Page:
THE number of elderly people living alone is likely to increase to 83,000 by 2030 - up from 35,000 now.
This number does not include seniors who are left alone at home when their children head out for work in the day.
The rising number of isolated seniors is a cause for concern, said Madam Halimah Yacob, Minister of State for Community Development, Youth and Sports, at an ageing forum yesterday.
'It is important that when their sons or daughters go to work and the elderly are living alone, there's someone to pop in and say 'how are you',' she said.
She also said widening the scope of senior activity centres (SACs) to reach out to such vulnerable seniors is crucial.
The centres in their current form will not be effective in meeting future needs, she added, noting that there will be more single seniors, and many will not live in rental flats.
Currently, these centres are located at the void decks of selected one- and two-room rental blocks. They will now also cater to those not living in rental flats.
This means that more elderly folk will benefit from current measures implemented by some centres, which send staff or volunteers to make weekly home visits.
Such measures are important against the backdrop of recent reports about the elderly dying alone at home. In the latest case just three days ago, an 81-year-old man was found dead in his Jurong rental flat by his neighbours. He is believed to have fallen in the kitchen.
Since 2007, more than 50 elderly people have been found dead in their homes.
Some rental flats have an Alert Alarm System, where the elderly can pull a cord to get help from centre staff.
An electronic display box outside the home will also be activated so that neighbours can offer help after office hours.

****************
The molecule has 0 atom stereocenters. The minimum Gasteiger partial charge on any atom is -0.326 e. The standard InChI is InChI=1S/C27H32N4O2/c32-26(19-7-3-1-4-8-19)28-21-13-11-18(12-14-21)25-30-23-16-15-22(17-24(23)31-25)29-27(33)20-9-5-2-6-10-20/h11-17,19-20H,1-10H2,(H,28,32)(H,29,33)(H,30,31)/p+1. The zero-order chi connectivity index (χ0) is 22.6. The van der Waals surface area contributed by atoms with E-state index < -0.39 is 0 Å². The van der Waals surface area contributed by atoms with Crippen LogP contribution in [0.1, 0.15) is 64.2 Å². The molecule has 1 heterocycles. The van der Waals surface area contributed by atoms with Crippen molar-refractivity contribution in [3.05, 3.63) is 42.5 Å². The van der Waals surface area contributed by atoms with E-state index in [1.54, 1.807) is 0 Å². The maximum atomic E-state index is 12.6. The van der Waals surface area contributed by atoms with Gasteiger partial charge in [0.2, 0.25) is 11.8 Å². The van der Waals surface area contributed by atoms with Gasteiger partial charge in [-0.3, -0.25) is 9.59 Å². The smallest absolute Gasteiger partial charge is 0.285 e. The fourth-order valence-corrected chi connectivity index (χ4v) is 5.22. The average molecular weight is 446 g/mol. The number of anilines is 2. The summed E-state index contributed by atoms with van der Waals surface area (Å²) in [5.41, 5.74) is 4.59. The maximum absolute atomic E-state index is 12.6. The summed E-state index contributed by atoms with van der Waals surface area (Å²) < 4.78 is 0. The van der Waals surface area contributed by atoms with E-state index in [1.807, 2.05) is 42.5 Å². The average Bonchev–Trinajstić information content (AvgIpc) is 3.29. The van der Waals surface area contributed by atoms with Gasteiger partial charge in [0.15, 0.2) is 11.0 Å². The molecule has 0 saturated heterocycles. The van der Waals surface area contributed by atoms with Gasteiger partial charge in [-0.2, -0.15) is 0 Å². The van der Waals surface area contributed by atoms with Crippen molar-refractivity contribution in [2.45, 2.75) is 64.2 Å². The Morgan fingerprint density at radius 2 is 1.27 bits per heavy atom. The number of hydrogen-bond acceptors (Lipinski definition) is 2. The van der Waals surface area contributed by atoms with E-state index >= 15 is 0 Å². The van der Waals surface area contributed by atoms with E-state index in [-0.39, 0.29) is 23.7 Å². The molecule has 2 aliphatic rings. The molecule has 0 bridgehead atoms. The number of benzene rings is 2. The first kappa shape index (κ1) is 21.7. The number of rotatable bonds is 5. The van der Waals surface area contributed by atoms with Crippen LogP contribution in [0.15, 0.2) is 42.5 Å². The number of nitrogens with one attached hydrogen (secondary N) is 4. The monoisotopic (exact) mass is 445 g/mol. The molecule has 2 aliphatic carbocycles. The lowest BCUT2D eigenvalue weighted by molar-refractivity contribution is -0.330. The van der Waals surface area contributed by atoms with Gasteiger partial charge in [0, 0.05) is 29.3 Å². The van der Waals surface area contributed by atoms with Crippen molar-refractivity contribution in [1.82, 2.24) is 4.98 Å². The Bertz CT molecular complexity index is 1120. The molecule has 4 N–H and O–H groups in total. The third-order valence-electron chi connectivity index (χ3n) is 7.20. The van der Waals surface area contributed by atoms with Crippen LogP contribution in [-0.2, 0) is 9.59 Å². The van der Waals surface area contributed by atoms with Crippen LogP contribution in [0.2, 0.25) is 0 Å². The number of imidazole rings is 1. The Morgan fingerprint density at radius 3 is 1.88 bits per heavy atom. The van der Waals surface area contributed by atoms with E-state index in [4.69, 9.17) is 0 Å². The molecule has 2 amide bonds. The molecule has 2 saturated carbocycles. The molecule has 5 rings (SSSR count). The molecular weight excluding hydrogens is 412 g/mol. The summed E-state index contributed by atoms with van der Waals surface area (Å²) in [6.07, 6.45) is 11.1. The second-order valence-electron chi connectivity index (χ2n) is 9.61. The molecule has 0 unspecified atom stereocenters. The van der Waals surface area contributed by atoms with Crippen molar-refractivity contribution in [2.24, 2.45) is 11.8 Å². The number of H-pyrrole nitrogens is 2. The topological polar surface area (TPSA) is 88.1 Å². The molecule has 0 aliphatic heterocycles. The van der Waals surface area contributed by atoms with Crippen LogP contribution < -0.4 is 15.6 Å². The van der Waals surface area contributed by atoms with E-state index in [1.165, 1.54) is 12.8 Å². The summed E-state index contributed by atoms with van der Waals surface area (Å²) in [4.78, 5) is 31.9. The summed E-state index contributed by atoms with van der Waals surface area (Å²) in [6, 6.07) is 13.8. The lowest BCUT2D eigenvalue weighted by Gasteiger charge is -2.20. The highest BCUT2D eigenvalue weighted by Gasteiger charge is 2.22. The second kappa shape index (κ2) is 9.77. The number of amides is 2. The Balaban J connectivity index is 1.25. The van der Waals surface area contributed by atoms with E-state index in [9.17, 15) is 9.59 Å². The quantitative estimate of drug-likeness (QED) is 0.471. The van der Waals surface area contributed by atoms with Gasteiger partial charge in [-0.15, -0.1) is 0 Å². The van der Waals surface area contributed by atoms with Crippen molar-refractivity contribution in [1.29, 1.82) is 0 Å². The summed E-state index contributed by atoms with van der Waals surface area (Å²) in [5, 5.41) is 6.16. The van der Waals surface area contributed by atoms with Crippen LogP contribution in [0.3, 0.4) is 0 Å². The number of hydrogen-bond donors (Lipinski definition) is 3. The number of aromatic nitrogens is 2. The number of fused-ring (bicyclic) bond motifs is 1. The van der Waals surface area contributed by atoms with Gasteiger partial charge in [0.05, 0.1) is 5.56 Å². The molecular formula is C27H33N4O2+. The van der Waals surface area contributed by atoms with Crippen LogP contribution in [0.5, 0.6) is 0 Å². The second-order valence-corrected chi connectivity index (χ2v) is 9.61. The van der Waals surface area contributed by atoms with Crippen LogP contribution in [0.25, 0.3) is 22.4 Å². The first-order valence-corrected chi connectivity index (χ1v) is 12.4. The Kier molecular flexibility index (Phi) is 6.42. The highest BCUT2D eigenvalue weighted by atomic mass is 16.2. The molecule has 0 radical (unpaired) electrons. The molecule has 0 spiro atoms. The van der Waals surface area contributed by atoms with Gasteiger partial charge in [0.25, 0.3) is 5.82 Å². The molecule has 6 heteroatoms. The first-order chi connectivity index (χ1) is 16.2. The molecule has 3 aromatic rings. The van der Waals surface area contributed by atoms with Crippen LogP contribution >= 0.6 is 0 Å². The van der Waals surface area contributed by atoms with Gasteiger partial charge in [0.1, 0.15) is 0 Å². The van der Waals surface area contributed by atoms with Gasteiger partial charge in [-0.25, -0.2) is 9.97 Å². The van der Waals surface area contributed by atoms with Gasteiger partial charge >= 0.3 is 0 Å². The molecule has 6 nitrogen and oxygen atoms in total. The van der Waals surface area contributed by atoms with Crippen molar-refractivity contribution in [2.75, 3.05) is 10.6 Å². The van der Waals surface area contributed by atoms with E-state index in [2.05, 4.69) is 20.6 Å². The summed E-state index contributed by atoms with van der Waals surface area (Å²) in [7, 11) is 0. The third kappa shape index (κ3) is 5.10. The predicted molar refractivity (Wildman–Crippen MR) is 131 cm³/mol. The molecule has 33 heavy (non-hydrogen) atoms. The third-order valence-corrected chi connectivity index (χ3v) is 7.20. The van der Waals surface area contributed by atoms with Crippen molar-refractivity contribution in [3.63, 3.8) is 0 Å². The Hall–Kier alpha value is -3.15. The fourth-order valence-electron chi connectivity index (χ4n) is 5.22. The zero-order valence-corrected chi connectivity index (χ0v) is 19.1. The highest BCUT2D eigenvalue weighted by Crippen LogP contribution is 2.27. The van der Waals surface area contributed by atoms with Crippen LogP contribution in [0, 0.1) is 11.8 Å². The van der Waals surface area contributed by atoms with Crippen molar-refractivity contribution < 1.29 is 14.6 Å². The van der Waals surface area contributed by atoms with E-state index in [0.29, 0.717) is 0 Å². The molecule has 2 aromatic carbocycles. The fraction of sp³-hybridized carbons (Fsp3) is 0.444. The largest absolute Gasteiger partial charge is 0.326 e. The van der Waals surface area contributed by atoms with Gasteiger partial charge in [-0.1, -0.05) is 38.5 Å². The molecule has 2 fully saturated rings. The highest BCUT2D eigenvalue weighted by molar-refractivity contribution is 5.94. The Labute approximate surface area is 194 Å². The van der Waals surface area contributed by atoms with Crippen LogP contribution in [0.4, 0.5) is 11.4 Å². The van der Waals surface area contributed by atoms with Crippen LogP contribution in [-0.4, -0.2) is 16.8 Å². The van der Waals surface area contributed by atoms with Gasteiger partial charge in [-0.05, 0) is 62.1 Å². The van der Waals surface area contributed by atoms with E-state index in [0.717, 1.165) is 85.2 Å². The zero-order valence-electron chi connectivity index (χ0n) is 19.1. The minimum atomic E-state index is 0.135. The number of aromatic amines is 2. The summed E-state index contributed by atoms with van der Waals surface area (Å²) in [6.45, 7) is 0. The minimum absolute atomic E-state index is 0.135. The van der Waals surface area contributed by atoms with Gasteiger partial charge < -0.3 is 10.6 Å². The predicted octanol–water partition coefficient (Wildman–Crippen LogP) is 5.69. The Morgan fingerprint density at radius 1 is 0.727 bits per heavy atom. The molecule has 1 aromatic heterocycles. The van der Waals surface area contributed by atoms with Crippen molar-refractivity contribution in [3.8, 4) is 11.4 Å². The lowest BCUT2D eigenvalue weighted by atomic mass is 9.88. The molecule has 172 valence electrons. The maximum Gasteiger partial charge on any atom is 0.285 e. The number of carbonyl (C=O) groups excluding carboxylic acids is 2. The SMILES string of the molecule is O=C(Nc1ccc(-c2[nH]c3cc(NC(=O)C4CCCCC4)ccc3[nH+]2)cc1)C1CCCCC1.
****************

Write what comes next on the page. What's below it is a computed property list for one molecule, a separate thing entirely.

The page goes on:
Retiree Lim Ngak Boon, 73, has fallen down thrice in his flat in Toa Payoh in the last two years, but the alarm system has brought swift help each time.
Yet this system may not be helpful for the elderly if they cannot access the cords because of a fall or if they feel faint.
This is why Lion Befrienders, which operates four SACs and will open three more by the year end, piloted a project in 2009 that installed wireless motion sensors in the homes of two senior citizens living alone.
If the sensors detect a lack of motion for a pre-set period of time, an SMS will be sent to alert a caregiver or volunteer.
Lion Befrienders hopes to install these sensors in 1,000 homes within one year.
With more SACs being built over the next few years and greater resources pumped in to widen their reach, it is necessary for them to adopt such systems, said those who work with the elderly.
'Many elderly folk are resistant to other living arrangements. They have got used to living alone for so many years, they wouldn't want any changes,' said Mr Anthony Teo, a senior programme coordinator at Thong Kheng SAC.
The forum, an annual event, brought together 200 business, government and community leaders from more than 13 countries to address key issues that will have an impact on government policies towards eldercare. It was organised by consultancy firm Ageing Asia.
Additional reporting by Miranda Yeo and Sara Pua